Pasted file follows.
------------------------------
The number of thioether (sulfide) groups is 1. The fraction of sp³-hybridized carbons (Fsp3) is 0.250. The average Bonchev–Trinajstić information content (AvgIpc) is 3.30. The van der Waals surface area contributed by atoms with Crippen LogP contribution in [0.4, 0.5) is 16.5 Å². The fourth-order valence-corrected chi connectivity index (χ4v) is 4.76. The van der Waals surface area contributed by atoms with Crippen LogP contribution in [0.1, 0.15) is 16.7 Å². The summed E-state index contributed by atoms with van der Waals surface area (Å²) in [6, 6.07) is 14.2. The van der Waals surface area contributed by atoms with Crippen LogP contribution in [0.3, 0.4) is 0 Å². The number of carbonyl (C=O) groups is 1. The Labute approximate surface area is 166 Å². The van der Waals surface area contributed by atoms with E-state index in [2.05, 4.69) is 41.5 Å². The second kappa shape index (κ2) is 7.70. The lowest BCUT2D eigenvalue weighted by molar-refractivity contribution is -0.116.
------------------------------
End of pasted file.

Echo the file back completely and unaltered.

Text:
The number of thioether (sulfide) groups is 1. The fraction of sp³-hybridized carbons (Fsp3) is 0.250. The average Bonchev–Trinajstić information content (AvgIpc) is 3.30. The van der Waals surface area contributed by atoms with Crippen LogP contribution in [0.4, 0.5) is 16.5 Å². The fourth-order valence-corrected chi connectivity index (χ4v) is 4.76. The van der Waals surface area contributed by atoms with Crippen LogP contribution in [0.1, 0.15) is 16.7 Å². The summed E-state index contributed by atoms with van der Waals surface area (Å²) in [6, 6.07) is 14.2. The van der Waals surface area contributed by atoms with Crippen LogP contribution in [0.3, 0.4) is 0 Å². The number of carbonyl (C=O) groups is 1. The Labute approximate surface area is 166 Å². The van der Waals surface area contributed by atoms with E-state index in [2.05, 4.69) is 41.5 Å². The second kappa shape index (κ2) is 7.70. The lowest BCUT2D eigenvalue weighted by molar-refractivity contribution is -0.116.